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American Granite

When:

Wed 11 Jul 2018, 10:00am–4:00pm
Thu 12 Jul 2018, 10:00am–4:00pm
Fri 13 Jul 2018, 10:00am–4:00pm
Sat 14 Jul 2018, 10:00am–4:00pm
Mon 16 Jul 2018, 10:00am–4:00pm

Where: Photospace, Level 1, 37 Courtenay Place, Wellington

Restrictions: All Ages

Ticket Information:

  • Admission: Free

Listed by: sarb2

There is a view that taking photographs of objects and scenery somehow interferes with our enjoyment or experience of being in the moment, especially when we are out in the wilderness.

However, the reality is more nuanced than this simplistic view. Taking photographs can also heighten our sensibilities and sensitivity and increase our engagement in our experiences. For me, walking around a snowbound Yosemite National Park was a truly wondrous experience.

My wife and I were amongst the last to be admitted into the Park for two days as the snow mounted up and transport options both into and out of Yosemite became difficult.

Many of these photographs were made wandering around with a Park Ranger in sub-zero temperatures one morning. I went back to my room so cold, that I couldn’t actually move my fingers for a few minutes.

I remember nervously checking my camera memory card that my fingers were working well enough in the field, that I had actually pressed the shutter when I thought I had.

This exhibition will be supported by Dr Johal's public lecture on 6th July (6.30pm) at Wellington Central Library, Mezzanine Floor, entitled 'Does photography ruin our enjoyment of wilderness experiences?'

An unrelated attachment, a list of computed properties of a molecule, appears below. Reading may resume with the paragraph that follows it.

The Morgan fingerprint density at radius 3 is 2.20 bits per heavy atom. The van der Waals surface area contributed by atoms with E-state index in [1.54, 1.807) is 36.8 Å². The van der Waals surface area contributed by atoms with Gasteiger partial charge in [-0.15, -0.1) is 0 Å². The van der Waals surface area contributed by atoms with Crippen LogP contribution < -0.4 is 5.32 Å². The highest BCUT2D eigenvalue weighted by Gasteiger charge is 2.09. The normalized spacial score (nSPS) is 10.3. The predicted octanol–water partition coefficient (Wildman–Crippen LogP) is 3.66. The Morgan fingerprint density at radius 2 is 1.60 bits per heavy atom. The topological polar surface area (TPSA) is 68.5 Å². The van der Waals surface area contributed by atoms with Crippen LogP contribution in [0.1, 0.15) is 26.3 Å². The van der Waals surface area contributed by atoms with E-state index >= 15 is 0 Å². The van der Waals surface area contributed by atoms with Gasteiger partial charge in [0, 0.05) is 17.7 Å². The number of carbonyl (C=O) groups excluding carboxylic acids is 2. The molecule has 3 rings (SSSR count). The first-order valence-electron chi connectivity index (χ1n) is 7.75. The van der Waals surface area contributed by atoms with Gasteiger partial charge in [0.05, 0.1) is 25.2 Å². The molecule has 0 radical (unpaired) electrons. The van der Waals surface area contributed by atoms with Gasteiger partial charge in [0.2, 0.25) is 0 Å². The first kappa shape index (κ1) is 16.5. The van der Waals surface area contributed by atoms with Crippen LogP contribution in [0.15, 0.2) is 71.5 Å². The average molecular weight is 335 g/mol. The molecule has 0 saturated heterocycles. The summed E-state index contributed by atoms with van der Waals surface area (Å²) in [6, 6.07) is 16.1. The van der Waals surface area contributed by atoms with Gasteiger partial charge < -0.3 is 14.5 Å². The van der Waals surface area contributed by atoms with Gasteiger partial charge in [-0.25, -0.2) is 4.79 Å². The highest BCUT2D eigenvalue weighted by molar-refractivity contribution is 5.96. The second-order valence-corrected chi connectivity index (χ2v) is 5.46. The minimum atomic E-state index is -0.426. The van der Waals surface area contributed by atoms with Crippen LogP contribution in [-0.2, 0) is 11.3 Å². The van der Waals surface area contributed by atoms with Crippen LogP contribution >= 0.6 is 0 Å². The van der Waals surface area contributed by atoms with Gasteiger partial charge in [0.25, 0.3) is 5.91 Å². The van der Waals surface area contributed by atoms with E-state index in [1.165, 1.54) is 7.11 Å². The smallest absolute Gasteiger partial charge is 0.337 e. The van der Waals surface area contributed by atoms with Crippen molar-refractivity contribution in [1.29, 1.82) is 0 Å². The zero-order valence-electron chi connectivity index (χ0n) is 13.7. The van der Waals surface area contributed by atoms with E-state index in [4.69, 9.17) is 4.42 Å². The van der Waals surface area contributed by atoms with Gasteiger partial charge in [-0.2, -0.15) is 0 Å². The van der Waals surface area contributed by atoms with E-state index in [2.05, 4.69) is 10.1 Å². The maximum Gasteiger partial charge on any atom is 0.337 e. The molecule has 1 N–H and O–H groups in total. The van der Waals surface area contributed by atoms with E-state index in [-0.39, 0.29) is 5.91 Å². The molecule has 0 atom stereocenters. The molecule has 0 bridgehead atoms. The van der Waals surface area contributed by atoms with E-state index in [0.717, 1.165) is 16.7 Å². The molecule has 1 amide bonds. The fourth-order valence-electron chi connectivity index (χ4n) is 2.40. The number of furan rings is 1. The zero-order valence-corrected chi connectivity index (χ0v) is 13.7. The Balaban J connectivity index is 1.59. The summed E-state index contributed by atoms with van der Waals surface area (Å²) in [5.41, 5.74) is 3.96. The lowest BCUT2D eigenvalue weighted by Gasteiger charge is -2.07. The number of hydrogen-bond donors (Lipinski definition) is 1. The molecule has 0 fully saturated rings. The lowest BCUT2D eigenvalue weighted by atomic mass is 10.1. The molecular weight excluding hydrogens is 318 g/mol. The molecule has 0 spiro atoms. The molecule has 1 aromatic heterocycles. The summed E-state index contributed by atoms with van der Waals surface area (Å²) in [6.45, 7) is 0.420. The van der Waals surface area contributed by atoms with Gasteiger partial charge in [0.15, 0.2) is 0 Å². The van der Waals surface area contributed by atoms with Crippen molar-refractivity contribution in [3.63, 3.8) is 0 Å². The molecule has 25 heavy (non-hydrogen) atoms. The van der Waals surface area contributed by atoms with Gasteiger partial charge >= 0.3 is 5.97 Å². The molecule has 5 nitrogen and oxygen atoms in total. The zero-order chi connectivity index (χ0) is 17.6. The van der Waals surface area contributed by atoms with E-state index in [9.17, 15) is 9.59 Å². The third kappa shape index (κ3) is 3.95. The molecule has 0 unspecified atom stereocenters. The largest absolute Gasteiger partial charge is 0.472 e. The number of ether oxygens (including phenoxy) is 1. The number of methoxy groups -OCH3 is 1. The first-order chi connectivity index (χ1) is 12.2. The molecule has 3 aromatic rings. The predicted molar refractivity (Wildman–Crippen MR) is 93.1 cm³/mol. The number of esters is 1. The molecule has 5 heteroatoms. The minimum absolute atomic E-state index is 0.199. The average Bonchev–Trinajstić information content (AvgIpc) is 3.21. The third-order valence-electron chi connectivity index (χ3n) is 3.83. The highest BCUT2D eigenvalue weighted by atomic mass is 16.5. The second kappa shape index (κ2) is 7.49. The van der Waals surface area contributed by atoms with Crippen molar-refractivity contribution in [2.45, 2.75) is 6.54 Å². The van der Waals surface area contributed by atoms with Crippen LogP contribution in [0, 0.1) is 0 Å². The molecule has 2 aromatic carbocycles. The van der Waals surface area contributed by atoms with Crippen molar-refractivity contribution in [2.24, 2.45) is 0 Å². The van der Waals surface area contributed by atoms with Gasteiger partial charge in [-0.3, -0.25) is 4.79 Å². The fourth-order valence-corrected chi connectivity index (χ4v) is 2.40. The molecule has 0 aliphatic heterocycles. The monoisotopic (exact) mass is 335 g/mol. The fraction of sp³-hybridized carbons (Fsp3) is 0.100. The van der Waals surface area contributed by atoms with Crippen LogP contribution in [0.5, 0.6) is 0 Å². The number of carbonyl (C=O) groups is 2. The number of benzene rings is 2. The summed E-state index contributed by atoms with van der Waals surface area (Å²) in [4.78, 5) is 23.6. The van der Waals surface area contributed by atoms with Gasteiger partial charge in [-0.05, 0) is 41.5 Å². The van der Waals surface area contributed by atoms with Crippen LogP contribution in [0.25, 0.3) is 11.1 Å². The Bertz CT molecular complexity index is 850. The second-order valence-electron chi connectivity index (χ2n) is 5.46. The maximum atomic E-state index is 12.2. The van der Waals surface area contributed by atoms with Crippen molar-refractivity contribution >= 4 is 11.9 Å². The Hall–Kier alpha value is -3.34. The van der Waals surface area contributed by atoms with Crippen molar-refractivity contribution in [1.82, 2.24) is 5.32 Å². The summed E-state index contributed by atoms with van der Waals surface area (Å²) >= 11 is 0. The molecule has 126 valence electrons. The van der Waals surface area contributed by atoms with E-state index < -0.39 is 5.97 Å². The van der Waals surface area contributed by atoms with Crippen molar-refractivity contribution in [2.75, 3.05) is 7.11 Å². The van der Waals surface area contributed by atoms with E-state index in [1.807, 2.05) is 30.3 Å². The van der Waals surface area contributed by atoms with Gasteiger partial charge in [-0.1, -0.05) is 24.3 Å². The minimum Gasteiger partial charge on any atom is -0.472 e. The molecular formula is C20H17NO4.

Dr Sarb Johal is a Clinical Psychologist and Photographer. He enjoys experimenting with different styles of photography, including documentary, portrait, travel and landscape photography. He has been taking photographs for as long as he can remember, first using 110 and 126 film cameras, before moving on to 35mm film with a Praktica B100.

He was an early adopter to digital photography, and has recently adopted the Fujifilm mirrorless system. These photographs were made with a Fujifilm X-T1 and 18-55mm lens. He almost didn’t bring his camera on this particular trip.

This exhibition has been made possible with the generous support of the US Embassy in New Zealand and Fujifilm New Zealand.

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